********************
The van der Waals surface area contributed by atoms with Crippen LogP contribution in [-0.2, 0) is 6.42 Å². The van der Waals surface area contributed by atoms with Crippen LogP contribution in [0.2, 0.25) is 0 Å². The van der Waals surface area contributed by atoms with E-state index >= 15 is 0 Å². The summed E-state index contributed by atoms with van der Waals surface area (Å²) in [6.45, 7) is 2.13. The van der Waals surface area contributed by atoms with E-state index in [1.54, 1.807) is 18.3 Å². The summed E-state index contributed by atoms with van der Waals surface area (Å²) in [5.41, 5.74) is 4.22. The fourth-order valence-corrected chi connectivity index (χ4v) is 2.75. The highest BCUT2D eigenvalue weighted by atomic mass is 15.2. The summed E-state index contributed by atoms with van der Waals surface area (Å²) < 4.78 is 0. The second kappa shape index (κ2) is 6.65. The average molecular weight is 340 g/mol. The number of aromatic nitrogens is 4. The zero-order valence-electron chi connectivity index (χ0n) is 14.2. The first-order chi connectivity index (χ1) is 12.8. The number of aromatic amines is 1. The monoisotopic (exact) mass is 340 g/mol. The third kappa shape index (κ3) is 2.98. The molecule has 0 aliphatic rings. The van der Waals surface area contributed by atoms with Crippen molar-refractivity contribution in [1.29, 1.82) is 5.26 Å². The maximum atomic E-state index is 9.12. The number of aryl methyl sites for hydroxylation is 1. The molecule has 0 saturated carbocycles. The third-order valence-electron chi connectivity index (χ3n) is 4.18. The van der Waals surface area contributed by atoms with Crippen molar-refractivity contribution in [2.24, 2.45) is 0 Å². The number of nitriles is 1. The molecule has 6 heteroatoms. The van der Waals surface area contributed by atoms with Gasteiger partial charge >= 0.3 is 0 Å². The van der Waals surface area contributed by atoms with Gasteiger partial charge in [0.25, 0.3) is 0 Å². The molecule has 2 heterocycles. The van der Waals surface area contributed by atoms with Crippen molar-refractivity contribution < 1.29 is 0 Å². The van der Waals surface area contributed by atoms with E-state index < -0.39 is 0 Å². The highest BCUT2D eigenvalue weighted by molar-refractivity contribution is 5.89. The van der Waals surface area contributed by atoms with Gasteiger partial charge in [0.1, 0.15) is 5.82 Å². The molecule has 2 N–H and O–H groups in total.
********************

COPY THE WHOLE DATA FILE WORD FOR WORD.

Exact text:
The van der Waals surface area contributed by atoms with Crippen LogP contribution in [-0.2, 0) is 6.42 Å². The van der Waals surface area contributed by atoms with Crippen LogP contribution in [0.2, 0.25) is 0 Å². The van der Waals surface area contributed by atoms with E-state index >= 15 is 0 Å². The summed E-state index contributed by atoms with van der Waals surface area (Å²) in [6.45, 7) is 2.13. The van der Waals surface area contributed by atoms with E-state index in [1.54, 1.807) is 18.3 Å². The summed E-state index contributed by atoms with van der Waals surface area (Å²) in [5.41, 5.74) is 4.22. The fourth-order valence-corrected chi connectivity index (χ4v) is 2.75. The highest BCUT2D eigenvalue weighted by atomic mass is 15.2. The summed E-state index contributed by atoms with van der Waals surface area (Å²) < 4.78 is 0. The second kappa shape index (κ2) is 6.65. The average molecular weight is 340 g/mol. The number of aromatic nitrogens is 4. The zero-order valence-electron chi connectivity index (χ0n) is 14.2. The first-order chi connectivity index (χ1) is 12.8. The number of aromatic amines is 1. The monoisotopic (exact) mass is 340 g/mol. The third kappa shape index (κ3) is 2.98. The molecule has 0 aliphatic rings. The van der Waals surface area contributed by atoms with Crippen molar-refractivity contribution in [1.29, 1.82) is 5.26 Å². The maximum atomic E-state index is 9.12. The number of aryl methyl sites for hydroxylation is 1. The molecule has 0 saturated carbocycles. The third-order valence-electron chi connectivity index (χ3n) is 4.18. The van der Waals surface area contributed by atoms with Crippen molar-refractivity contribution in [2.24, 2.45) is 0 Å². The number of nitriles is 1. The molecule has 6 heteroatoms. The van der Waals surface area contributed by atoms with Gasteiger partial charge >= 0.3 is 0 Å². The van der Waals surface area contributed by atoms with Gasteiger partial charge in [0.25, 0.3) is 0 Å². The molecule has 2 heterocycles. The van der Waals surface area contributed by atoms with Crippen molar-refractivity contribution < 1.29 is 0 Å². The van der Waals surface area contributed by atoms with E-state index < -0.39 is 0 Å². The highest BCUT2D eigenvalue weighted by molar-refractivity contribution is 5.89. The van der Waals surface area contributed by atoms with Gasteiger partial charge in [0.1, 0.15) is 5.82 Å². The molecule has 2 N–H and O–H groups in total.